In the early ‘70s in Harlan County, Kentucky, which had always been a place where you live and you die by your gun, they also had “Bloody Harlan County” where people had fought for the right to have a union and many people died. An incredible woman named Florence Reece wrote a song called “Which Side Are You On?” and it pertains to almost every single struggle, whether it’s a labor struggle or something else. Sometimes the verses have been changed, but she wrote that song. She also sang it in the ‘70s in Harlan County. [sings] “They say in Harlan County, there are no neutrals there. You’ll either be a union man or a thug for J.H. Blair. Which side are you on? Which side are you on?” That was the original.

 “Which side are you on? Which side are you on?”

“Which side are you on? Which side are you on?”

I heard about Harlan County Miners for Democracy. I always listen to a radio station called NPR. They were talking about it and I was able to raise $12,000 as a loan from somebody and off I went to film the Miners for Democracy.

After Arnold Miller won, I wanted to see if he would keep his promise. [Bloody] Harlan County was happening, so I went and stayed there for 13 months. Harlan County was fighting for the right to have a union. Women took over the picket lines. We wore machine guns with semiautomatic carbines. A miner was killed by a company foreman. I was told if I was ever alone at night that they would kill me, so I promised the head gun thug, Basil Collins, he wouldn’t catch me alone at night.

Also, the organizers told me way after the film that there had been a price put on my head to shoot me. I didn’t know it. I said, “Why didn’t you tell me?” They said, “Because we didn’t want you to leave.” I said, “I wouldn’t have left!”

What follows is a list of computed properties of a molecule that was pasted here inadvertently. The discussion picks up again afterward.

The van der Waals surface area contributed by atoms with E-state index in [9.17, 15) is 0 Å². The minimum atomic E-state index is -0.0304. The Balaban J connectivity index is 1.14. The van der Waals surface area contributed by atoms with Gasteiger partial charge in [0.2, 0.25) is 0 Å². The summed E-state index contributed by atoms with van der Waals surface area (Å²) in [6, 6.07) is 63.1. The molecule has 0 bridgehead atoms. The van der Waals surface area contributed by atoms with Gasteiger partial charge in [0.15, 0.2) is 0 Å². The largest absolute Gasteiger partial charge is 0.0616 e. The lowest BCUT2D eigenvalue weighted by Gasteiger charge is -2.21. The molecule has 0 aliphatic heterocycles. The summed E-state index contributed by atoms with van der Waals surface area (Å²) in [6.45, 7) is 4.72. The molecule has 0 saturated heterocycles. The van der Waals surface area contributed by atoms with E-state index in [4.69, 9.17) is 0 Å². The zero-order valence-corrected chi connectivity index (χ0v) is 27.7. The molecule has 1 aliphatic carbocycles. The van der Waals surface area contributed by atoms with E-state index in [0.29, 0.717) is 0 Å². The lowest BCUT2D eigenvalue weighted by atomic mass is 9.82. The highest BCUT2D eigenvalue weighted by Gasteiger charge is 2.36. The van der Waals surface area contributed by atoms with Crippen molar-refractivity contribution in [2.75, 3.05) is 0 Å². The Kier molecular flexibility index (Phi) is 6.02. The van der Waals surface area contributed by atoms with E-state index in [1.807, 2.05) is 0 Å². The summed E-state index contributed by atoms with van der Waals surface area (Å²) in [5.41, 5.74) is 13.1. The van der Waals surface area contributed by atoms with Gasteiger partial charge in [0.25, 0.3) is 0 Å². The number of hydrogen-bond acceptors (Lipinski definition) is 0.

Todd Melby: The first time that you interacted with the gun thug who is the barrel-chested guy in a pickup truck.

Barbara Kopple: Yes, Basil Collins.

Todd Melby: His name is Basil Collins. He’s driving the pickup and there is a passenger in the pickup and you’re learning in from the passenger side. We don’t see you, but we can hear you interact. He’s asking you for your press pass. (See video below beginning at at 0:42.)

Barbara Kopple: That was that scene, and little did I realize that he was very tough, and all the people told me after, “You’re in big trouble now!”

Todd Melby: The great thing about that scene is that we hear your voice and see him, and it sets up the viewer getting to know who this guy is and the duplicity.

Barbara Kopple: Yes, and he would hire the scabs that would cross the picket line who were trying to break up having a union. I also learned later too that he was in WWII and he survived the Bataan Death March. He was a tough character who had had a lot of suffering of his own, which I didn’t know about … being young and foolish. I probably still am. That made me think a lot too.

Todd Melby: Another scene that I really like – I love all the scenes with the women behind the scenes organizing and debating what they should do and telling their own stories.

Barbara Kopple: We were all in a meeting. Lois Scott pulls a gun out of her dress and said something like, “I started out with a switch, but now I’m carrying a gun.” She kept it between her breast in her bra! Somebody said, “Aren’t you worried?” She said, “I’m not worried if I shoot some of my breast or titty off because I have plenty of that!”

 Lois Scott

Lois Scott

Todd Melby: And then you decided to cut right from there to a shooting.

Barbara Kopple: Yes, to the picket line where they were bringing in the scabs. It was really early in the morning. Everybody had guns. The scabs had guns and they came back across the bridge and they also had semi-automatic carbines with tracer bullets that just lit up the mountainside. The scabs were coming at the cameraman first. I went in front of him thinking I was so strong and invincible and you hear me get knocked over. I didn’t get hurt because they kicked the Nagra. I didn’t feel anything. I had a long fishpole with a mic on it and I just was swinging it back at them.